Horace

Horace (Quintus Horatius Flaccus) (hôr´əs), 65 BC–8 BC, Latin poet, one of the greatest of lyric poets, b. Venusia, S Italy. He studied at Rome and Athens and, joining Brutus and the republicans, fought (42 BC) at Philippi. Returning to Rome, he was introduced by Vergil to Maecenas, who became (c.38 BC) his friend and constant benefactor. Maecenas gave him a farm in the Sabine Hills, where he lived thereafter except for lengthy visits to Rome. His first book of Satires appeared in 35 BC, the Epodes c.30 BC, the second book of Satires in 29 BC, three books of Odes c.24 BC, and the first book of Epistles c.20 BC The fourth book of Odes, the second book of Epistles, a hymn (the Carmen Saeculare), and the Ars Poetica, or Epistle to the Pisos, appeared c.13 BC Horace was an unrivaled lyric poet. His early poems show the influence of the Greek Archilochus, but his later verse displays complete and individualized adaption of Greek meters to Latin. As his genius matured, Horace's themes turned from personal vilification to more generalized satire and to literary criticism. He gives a vivid picture of contemporary Roman society and represents especially the spirit of the Augustan age of Rome—a time of peace, when the arts were cultivated earnestly without pretense. He had much influence on European poetry.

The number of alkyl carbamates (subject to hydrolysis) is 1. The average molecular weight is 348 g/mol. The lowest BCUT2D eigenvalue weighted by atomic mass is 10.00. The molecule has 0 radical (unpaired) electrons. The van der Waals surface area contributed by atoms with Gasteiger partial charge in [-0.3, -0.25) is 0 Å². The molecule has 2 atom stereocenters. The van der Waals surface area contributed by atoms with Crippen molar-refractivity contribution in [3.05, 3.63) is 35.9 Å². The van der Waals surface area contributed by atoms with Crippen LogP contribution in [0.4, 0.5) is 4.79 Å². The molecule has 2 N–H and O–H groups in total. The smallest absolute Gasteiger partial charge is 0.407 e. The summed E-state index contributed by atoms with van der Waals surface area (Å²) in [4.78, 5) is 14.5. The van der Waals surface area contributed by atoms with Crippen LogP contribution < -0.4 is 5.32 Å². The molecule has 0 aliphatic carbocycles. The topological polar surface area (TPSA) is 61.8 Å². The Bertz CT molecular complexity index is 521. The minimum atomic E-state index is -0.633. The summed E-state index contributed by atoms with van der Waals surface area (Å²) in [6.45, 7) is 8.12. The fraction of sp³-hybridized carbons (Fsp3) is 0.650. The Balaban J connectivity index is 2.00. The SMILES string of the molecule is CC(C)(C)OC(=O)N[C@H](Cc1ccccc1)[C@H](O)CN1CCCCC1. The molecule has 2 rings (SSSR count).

See Loeb translations by H. R. Fairclough (rev. ed. 1929) and C. E. Bennett (rev. ed. 1964); poetic translations by J. Michie (1965) and N. Rudd (1979, repr. 1981); biography by P. Levi (1998); studies by E. Fraenkel (1957), S. Commager (1962), L. P. Wilkinson (1951, repr. 1965), D. A. West (1967), and C. D. N. Costa, ed. (1973).

The Columbia Encyclopedia, 6th ed. Copyright© 2014, The Columbia University Press.

Horace: Selected full-text books and articles

Horace for Students of Literature: The "Ars Poetica" and Its Tradition
O. B. Hardison Jr.; Leon Golden.
University Press of Florida, 1995
The Complete Odes and Epodes
Horace; David West.
Oxford University Press, 2000
The Poetry of Criticism: Horace, Epistles II, and Ars Poetica
Ross S. Kilpatrick.
University of Alberta Press, 1990
The Structure of Horace's Odes
N. E. Collinge.
Oxford University Press, 1961
Unity and Design in Horace's Odes
Matthew S. Santirocco.
University of North Carolina Press, 1986
Horace's Narrative Odes
Michèle Lowrie.
Clarendon Press, 1997
Traditions and Contexts in the Poetry of Horace
Tony Woodman; Denis Feeney.
Cambridge University Press, 2002
Homage to Horace: A Bimillenary Celebration
S. J. Harrison.
Clarendon Press, 1995
Why Horace? A Collection of Interpretations
William Anderson.
Bolchazy-Carducci, 1999
Philodemus and Poetry: Poetic Theory and Practice in Lucretius, Philodemus, and Horace
Dirk Obbink.
University of Oxford, 1995
Horace and the Gift Economy of Patronage
Phebe Lowell Bowditch.
University of California Press, 2001
Writing down Rome: Satire, Comedy, and Other Offences in Latin Poetry
John Henderson.
Clarendon Press, 1999
Librarian’s tip: Chap. 4 "Suck It and See: Horace, Epode 8" and Chap. 8 "Be Alert (Your Country Needs Lerts): Horace, Satires 1.9"
Satires of Rome: Threatening Poses from Lucilius to Juvenal
Kirk Freudenburg.
Cambridge University Press, 2001
Librarian’s tip: Chap. 1 "Horace"
Fifty Key Classical Authors
Alison Sharrock; Rhiannon Ash.
Routledge, 2002
Librarian’s tip: "Horace" begins on p. 260
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